Researchers have generated a full-length clone of the novel coronavirus genome using artificial chromosomes in brewers’ yeast, according to a paper published in Nature on Monday (May 4). While other laboratories are constructing, or have constructed, clones of SARS-CoV-2 by alternative methods, a major benefit of the yeast system is its speed and stability, researchers say.
“The exciting thing about the yeast is that . . . it’s fast,” says microbiologist and coronavirus expert Susan Weiss of the University of Pennsylvania Perelman School of Medicine who was not a member of the research team. “The other methods are tedious and difficult.”
Reconstructing and modifying the genomes of disease-causing viruses is the starting point of many research endeavors in virology. These genetic manipulations are essential for studying a virus’s method of infection, its replication, drugs that might work against it, and potential vaccines.
During outbreaks and pandemics of novel viruses, “speed is of the essence” for cloning, says virologist Darwyn Kobasa of the University of Manitoba who was not involved in the research, especially if new variants emerge. He adds that the speed of this new technique is “really quite impressive.”
“The idea is to learn about the virus” and its weaknesses, says coauthor Volker Thiel of the University of Bern. Like scientists all around the world performing such studies, Thiel and his team work in a high-containment facility with strict biosecurity and safety protocols designed to protect the researchers and prevent accidental release of any viruses.
Possibly the most widely used method for cloning viral genomes is to stitch fragments of the DNA together and introduce them into Escherichia coli bacteria for replication. But for some viruses, including coronaviruses, the approach can be problematic. “First of all, [coronaviruses] have extraordinarily large genomes,” says Thiel, making them difficult for the bacteria to cope with, and also, parts of the genome are unstable or can be toxic to the bacteria for reasons that are not entirely clear.
Because yeast cells are larger than bacteria, they can handle bigger pieces of DNA. And there’s another big advantage, says coauthor Joerg Jores, also of the University of Bern. Yeast cells have an inherent ability to assemble fragments of DNA into one big molecule.
What this means is that instead of having to reconstruct the viral DNA first before introducing it into cells, you instead “put all these fragments in the yeast and it magically puts them together,” says Weiss.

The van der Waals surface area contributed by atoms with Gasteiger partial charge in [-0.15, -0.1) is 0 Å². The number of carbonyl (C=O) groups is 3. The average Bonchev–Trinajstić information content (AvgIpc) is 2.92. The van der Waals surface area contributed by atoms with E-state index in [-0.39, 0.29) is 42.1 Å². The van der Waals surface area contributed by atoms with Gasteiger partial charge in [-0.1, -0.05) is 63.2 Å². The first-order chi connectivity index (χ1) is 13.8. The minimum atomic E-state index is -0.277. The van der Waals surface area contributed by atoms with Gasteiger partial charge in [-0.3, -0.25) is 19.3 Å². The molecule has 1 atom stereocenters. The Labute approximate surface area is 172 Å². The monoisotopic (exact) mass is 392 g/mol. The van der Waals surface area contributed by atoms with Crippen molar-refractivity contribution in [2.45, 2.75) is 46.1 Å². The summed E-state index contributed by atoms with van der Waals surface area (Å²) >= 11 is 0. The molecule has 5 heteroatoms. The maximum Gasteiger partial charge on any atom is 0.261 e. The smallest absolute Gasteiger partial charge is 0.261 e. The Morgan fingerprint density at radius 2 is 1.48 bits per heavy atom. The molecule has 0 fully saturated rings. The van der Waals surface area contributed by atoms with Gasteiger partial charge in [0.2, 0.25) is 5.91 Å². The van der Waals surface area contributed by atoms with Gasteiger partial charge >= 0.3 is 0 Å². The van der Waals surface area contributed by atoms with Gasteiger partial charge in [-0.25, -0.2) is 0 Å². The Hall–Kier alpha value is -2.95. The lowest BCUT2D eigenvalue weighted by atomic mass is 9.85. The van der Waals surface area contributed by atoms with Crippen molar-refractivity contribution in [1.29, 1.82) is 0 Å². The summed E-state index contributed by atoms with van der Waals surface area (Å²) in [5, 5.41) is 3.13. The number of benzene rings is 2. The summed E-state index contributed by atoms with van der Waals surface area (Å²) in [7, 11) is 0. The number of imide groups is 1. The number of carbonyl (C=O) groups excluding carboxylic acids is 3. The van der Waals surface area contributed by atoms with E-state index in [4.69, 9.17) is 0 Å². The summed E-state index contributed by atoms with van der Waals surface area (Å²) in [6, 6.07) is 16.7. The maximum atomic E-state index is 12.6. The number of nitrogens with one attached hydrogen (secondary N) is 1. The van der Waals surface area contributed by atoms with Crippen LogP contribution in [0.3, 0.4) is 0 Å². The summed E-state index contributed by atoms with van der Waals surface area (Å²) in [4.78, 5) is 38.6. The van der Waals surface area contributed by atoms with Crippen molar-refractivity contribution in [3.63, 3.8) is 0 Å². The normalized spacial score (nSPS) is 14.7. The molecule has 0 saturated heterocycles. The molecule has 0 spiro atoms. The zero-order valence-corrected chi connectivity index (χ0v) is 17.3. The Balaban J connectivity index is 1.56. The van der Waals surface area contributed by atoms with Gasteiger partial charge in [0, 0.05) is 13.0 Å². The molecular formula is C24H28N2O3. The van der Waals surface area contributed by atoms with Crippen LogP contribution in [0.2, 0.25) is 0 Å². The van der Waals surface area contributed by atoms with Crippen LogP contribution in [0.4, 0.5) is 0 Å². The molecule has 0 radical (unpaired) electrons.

This automatic fragment assembly is at the heart of the previously described cloning method used by the team—called transformation associated recombination (TAR). To reconstruct SARS-CoV-2, Thiel, Jores, and colleagues generated 14 fragments of DNA representing the entire virus genome (some amplified from viral RNA, others synthesized). Each fragment shared a short region of overlapping sequence with the next so the yeast cell could identify which ends matched up. The two end fragments of the genome also shared overlapping sequences with a plasmid vector that would contain the viral genome and allow it to form a yeast artificial chromosome (YAC). The gluing process is called homologous recombination and involves trimming away nucleotides at the end of one strand of DNA and annealing the remaining complimentary sequences (the overlapping section) to another fragment.
“The capacity to recombine things to a YAC by themselves is just amazing,” says Jores.
His team introduced the fragments into Saccharomyces cerevisiae cells and picked and tested colonies for the presence of the full-length genome two days later. In vitro transcription of the DNA extracted from such clones then produced RNA, which they used to infect cultured mammalian cells. From introducing the DNA into yeast to recovering infectious RNA virus took just a week. The team has also cloned a version of SARS-CoV-2 encoding a fluorescent reporter for high-throughput drug screens, they say.
A recent paper in Cell Host & Microbe reported the construction of a full-length SARS-CoV-2 genome via a process called in vitro ligation. This method is also “pretty fast,” says Thiel, “but it still has the issue of using E. coli” to clone the individual fragments before ligation. Plus, with the yeast system, he says, “we have a stably cloned [YAC] that we can always reuse, so we don’t have to reassemble by in vitro ligation” each time infectious virus particles are needed.
As well as speeding up the cloning process, the technique “solves some of the problems that are inherent with doing cloning in E. coli,” says Kobasa, such as the instability or toxicity of certain DNA fragments.
Indeed, coronavirus researcher Luis Enjuanes of the National Center of Biotechnology in Madrid who is currently cloning SARS-CoV-2 using the bacterial system, says one fragment of the genome is causing “a little toxicity.” He is confident that his team can work around the problem, and adds that, while he is impressed by the speed of the yeast technology, an advantage of the bacterial system is that “anyone can do it.” Genetic manipulations in E. coli is standard in most molecular biology laboratories around the world, while using yeast in this way is less prevalent.
The authors used the TAR technique to clone a variety of other viruses including MERS and Zika, but say the focus of their work at the moment is, not surprisingly, SARS-CoV-2. “We’re working 24-7,” says Thiel. “We’re trying to save the world,” Jores adds with a laugh.
T.T.N. Thao et al., “Rapid reconstruction of SARS-CoV-2 using a synthetic genomics platform,” Nature, doi:10.1038/s41586-020-2294-9, 2020.